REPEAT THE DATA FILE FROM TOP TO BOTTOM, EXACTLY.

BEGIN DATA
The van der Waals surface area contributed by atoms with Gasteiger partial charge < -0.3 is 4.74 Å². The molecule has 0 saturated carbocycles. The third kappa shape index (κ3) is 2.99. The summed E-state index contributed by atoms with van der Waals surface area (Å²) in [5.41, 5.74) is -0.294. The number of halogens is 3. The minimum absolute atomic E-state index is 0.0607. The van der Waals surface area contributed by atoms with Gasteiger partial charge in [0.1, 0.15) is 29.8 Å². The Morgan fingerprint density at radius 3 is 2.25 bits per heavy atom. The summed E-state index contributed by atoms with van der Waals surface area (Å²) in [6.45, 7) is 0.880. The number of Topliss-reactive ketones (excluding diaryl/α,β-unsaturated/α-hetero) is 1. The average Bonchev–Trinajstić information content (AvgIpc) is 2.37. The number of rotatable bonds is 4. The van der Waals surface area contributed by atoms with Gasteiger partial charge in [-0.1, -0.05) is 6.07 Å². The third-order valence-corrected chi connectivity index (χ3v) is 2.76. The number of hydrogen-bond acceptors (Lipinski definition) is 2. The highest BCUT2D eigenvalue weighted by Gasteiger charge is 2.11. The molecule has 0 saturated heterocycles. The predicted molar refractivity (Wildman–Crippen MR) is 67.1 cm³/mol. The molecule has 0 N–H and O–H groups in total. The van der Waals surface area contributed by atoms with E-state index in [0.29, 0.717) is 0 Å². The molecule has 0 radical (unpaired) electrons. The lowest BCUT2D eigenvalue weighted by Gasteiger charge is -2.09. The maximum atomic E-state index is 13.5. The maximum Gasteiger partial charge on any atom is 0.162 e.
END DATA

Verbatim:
The van der Waals surface area contributed by atoms with Gasteiger partial charge < -0.3 is 4.74 Å². The molecule has 0 saturated carbocycles. The third kappa shape index (κ3) is 2.99. The summed E-state index contributed by atoms with van der Waals surface area (Å²) in [5.41, 5.74) is -0.294. The number of halogens is 3. The minimum absolute atomic E-state index is 0.0607. The van der Waals surface area contributed by atoms with Gasteiger partial charge in [0.1, 0.15) is 29.8 Å². The Morgan fingerprint density at radius 3 is 2.25 bits per heavy atom. The summed E-state index contributed by atoms with van der Waals surface area (Å²) in [6.45, 7) is 0.880. The number of Topliss-reactive ketones (excluding diaryl/α,β-unsaturated/α-hetero) is 1. The average Bonchev–Trinajstić information content (AvgIpc) is 2.37. The number of rotatable bonds is 4. The van der Waals surface area contributed by atoms with Gasteiger partial charge in [-0.1, -0.05) is 6.07 Å². The third-order valence-corrected chi connectivity index (χ3v) is 2.76. The number of hydrogen-bond acceptors (Lipinski definition) is 2. The highest BCUT2D eigenvalue weighted by Gasteiger charge is 2.11. The molecule has 0 saturated heterocycles. The predicted molar refractivity (Wildman–Crippen MR) is 67.1 cm³/mol. The molecule has 0 N–H and O–H groups in total. The van der Waals surface area contributed by atoms with E-state index in [0.29, 0.717) is 0 Å². The molecule has 0 radical (unpaired) electrons. The lowest BCUT2D eigenvalue weighted by Gasteiger charge is -2.09. The maximum atomic E-state index is 13.5. The maximum Gasteiger partial charge on any atom is 0.162 e.